In fact, your aim is to die in 100 different ways. Figuring out how, and collecting your various deaths, can be perplexing, challenging, and highly entertaining. Early on, you can usually meet your demise by unsportingly stabbing someone, but subsequent expiration is much trickier to reach.
The game, fortunately, plays with the concept to breaking point. When you die, you’re resurrected in often amusing ways, and sometimes death is the only way to unlock progress to a new section of the map. But this iPhone game takes itself seriously where it matters, in terms of tight controls and level design. Something of a miniature mobile classic, then.
Speed Dating for Ghosts
Speed Dating for Ghosts is an iPhone game all about specters who want to find love after life. You select a room, and blaze through quick chats with potential partners; assuming you don’t annoy anyone too much, you then choose who to go on a date with.
This might sound a bit pat, but this isn’t a horror-tinged dating sim. Instead, it’s closer in nature to Florence - a heartfelt story (or, in this case, set of stories) with little interaction, but plenty of soul.
If you hanker for agency throughout your games, the presentation here will feel limiting. But if you’ve got time to delve into a set of tales tinged with sadness but peppered with hope - and with a suitably surreal spooky twist - this one has more than a ghost of a chance of winning your heart.
The White Door
The White Door is part classic point-and-click adventure, part puzzle, and part emotionally charged storytelling. It begins with the protagonist in bed, within the stark, white confines of a mental health facility. He has no memory of how he got there.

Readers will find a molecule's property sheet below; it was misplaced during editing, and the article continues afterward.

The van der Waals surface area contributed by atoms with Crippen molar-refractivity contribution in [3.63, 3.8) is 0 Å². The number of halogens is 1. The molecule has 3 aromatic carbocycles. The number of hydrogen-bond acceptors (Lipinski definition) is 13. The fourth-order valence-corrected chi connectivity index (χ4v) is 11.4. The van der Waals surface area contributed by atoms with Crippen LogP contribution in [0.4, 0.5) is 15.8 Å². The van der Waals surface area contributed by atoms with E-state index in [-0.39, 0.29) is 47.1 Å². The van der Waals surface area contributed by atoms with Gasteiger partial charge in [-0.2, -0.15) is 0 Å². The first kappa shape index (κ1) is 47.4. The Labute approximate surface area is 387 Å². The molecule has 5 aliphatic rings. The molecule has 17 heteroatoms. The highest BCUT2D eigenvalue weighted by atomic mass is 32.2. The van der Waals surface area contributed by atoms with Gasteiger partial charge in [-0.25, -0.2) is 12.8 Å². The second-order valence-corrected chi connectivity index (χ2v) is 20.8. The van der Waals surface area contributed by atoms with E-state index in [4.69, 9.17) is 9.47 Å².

On poking around, you soon find a schedule pinned to the wall. When completing tasks – brushing your teeth; eating – the hands of the clock move, and days pass. Gradually, memories return, presented as animated comic-like cutscenes; but something’s off at the heart of this claustrophobic adventure – a creeping unease that grows as you dig deeper, and end up faced with various roadblocks to completing your goals.
The tale itself is short, but it feels very different from any other iPhone game. A door worth opening, despite the horrors you might then discover.
Sky: Children of the Light
(free + IAP)
Sky: Children of the Light is an open-world multiplayer adventure, set in a place of lush open fields, rain-filled forests, and ruins that mask terrifying creatures of the dark. Your aim is to bring light back to the world, and return trapped constellations to their rightful place in the heavens.
Initially, Sky is a rare kind of game where you revel in just existing. You can run around the fields, flap your cape to briefly take flight, and then skid down hillsides when you land. But there’s plenty of game here, whether you’re poking around caves to find secrets, or working with other players to unlock a puzzle.
The challenges aren’t especially tricky, although the game’s opaque nature adds a splash of mysticism – and sometimes frustration. Mostly, though, Sky is a unique, premium iPhone gaming experience to be savored.
Minit has all the trappings of an old-school RPG adventure. The sharp visuals look like they’ve beamed in from a ZX Spectrum or a Game Boy, and the tiled landscape peppered with buildings, forests and characters puts you in mind of an early Zelda.
The twist here is your adventures come to an end after precisely 60 seconds – although anything collected in your previous run stays with you for the next. You must use your time wisely, memorizing pathways and ensuring efficiency in your every step and action.
Minit’s setup ensures it’s more tightly constructed finite adventure than sprawling beast – a kind of RPG puzzle to unlock. However, the game’s bite-sized nature is not only innovative, but also makes it perfect for a few rounds on your iPhone during odd moments.
(free + $4.99/£4.99/AU$7.99)
Maginary exists in a gray area between novella and game. From the off, you get an inkling of what’s in store, on inputting your name and seeing it infused into the story. As you read on, it becomes clear interactions with your device affect what occurs within Maginary’s world.